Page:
What Would You Like To Know?
Whole foods are as mother nature intended with the correct balance of fibre, vitamins and minerals
Whole foods are processed and refined as little as possible and are grown in a natural way without chemical pesticides or synthetic fertilisers
When consumed, they should resemble the original ‘whole’ food as closely as possible i.e. an entire apple as opposed to apple juice
What are Whole Foods?
Find out how even "healthy food", like an apple, can become unhealthy
“Whole foods“ are plant foods that are unprocessed and unrefined, or as little as possible.
Whole foods are nutrient dense so the words are often used interchangeably, however, I decided to dedicate a short section to whole foods as there is a subtle differentiation that deserves a mention.
The word “whole’, when used as an adjective,
means “in an unbroken or undamaged state;
in one piece’.
If I pluck an apple from a tree and hold it in my hand it would be in an unbroken state, it is a whole apple. If I decide to take the peel off the apple and put the flesh into a juicer in order to separate the liquid from the pulp. I now have three parts of the same fruit (peel, flesh and juice) and although everyone will agree that it is still an apple it most certainly is no longer whole.
If I take this one step further and decide to use the apple pulp in a cake that I am baking, I will no longer be able to separately identify the fruit once I’ve mixed it in with all the other ingredients.
In this example, I have shown that the more I process this fruit the less identifiable it is as an apple.
A fresh, organically grown juicy whole apple contains dietary fibre in its skin and core. About 10% of an apple is made up of carbohydrate and 4% of an apple is made up from a variety of vitamins and minerals. The rest of the apple, more than 80%, is water. A medium-sized eating apple contains about 40 calories; one Kilogram of fresh apples provides approximately 2100kJ of energy.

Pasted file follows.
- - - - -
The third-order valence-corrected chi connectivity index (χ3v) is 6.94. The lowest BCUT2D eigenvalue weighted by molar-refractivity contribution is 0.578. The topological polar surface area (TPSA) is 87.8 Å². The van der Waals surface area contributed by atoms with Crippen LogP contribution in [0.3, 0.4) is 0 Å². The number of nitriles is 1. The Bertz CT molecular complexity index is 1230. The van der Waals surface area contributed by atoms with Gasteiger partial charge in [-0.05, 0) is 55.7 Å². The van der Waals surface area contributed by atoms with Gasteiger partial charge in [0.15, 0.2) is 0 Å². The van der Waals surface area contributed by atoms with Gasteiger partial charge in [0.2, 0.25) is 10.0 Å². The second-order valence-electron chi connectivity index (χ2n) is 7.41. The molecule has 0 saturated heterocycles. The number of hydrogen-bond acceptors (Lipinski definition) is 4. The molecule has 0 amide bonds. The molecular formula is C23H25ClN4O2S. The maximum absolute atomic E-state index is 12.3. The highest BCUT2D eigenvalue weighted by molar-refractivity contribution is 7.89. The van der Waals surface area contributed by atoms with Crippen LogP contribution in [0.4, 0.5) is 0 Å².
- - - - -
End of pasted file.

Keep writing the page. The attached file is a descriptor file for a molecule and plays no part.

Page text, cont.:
Excluding the peel and core of apples from the diet halves the amount of vitamin C and dietary fibre consumed, but makes very little difference to the sugar intake.
The significance of eating a whole apple versus one that is peeled and cored becomes clearer; especially with regards to the way in which it is digested and used for energy.
The apple peel is rich in insoluble fiber, and is particularly beneficial for bowel health and regularity. Insoluble fiber binds to water rather than dissolving in it, a quality that allows it to make stools larger, softer and easier to pass. It also promotes more frequent bowel movements by keeping material moving through the intestinal tract.
By consuming the fibre in the peel, you are also ensuring that the fruit sugar in the apple (fructose) is released slowly into the blood stream thus keeping your blood sugar stable and keeping you feeling fuller for longer.
"If I were to discard the peel and pulp and were to only drink the apple juice, I would be consuming as much sugar as a bar of dairy milk chocolate"
With almost seven teaspoons of sugar in a single serving, apple juice contains more than the recommended daily amount for adults who want to stay healthy.
Furthermore, fructose is metabolised entirely by the liver and is converted straight into fat if not immediately used to supply fuel for the body!